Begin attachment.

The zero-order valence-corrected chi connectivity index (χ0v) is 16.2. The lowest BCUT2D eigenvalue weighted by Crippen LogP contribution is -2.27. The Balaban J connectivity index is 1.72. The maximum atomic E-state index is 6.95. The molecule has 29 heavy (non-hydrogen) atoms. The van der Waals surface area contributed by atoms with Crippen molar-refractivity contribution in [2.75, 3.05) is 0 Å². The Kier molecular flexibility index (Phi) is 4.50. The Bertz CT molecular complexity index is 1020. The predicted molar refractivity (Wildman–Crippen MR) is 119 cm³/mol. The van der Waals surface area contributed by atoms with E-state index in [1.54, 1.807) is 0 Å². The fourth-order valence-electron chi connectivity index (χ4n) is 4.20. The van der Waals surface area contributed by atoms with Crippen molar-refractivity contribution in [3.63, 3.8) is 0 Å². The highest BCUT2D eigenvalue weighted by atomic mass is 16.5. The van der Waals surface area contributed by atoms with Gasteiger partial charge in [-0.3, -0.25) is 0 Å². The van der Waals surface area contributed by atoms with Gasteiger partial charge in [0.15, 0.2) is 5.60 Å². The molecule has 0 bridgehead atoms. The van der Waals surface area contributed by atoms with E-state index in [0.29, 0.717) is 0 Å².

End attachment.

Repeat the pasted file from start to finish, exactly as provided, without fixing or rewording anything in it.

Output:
The zero-order valence-corrected chi connectivity index (χ0v) is 16.2. The lowest BCUT2D eigenvalue weighted by Crippen LogP contribution is -2.27. The Balaban J connectivity index is 1.72. The maximum atomic E-state index is 6.95. The molecule has 29 heavy (non-hydrogen) atoms. The van der Waals surface area contributed by atoms with Crippen molar-refractivity contribution in [2.75, 3.05) is 0 Å². The Kier molecular flexibility index (Phi) is 4.50. The Bertz CT molecular complexity index is 1020. The predicted molar refractivity (Wildman–Crippen MR) is 119 cm³/mol. The van der Waals surface area contributed by atoms with E-state index in [1.54, 1.807) is 0 Å². The fourth-order valence-electron chi connectivity index (χ4n) is 4.20. The van der Waals surface area contributed by atoms with Crippen molar-refractivity contribution in [3.63, 3.8) is 0 Å². The highest BCUT2D eigenvalue weighted by atomic mass is 16.5. The van der Waals surface area contributed by atoms with Gasteiger partial charge in [-0.3, -0.25) is 0 Å². The van der Waals surface area contributed by atoms with Gasteiger partial charge in [0.15, 0.2) is 5.60 Å². The molecule has 0 bridgehead atoms. The van der Waals surface area contributed by atoms with E-state index in [0.29, 0.717) is 0 Å².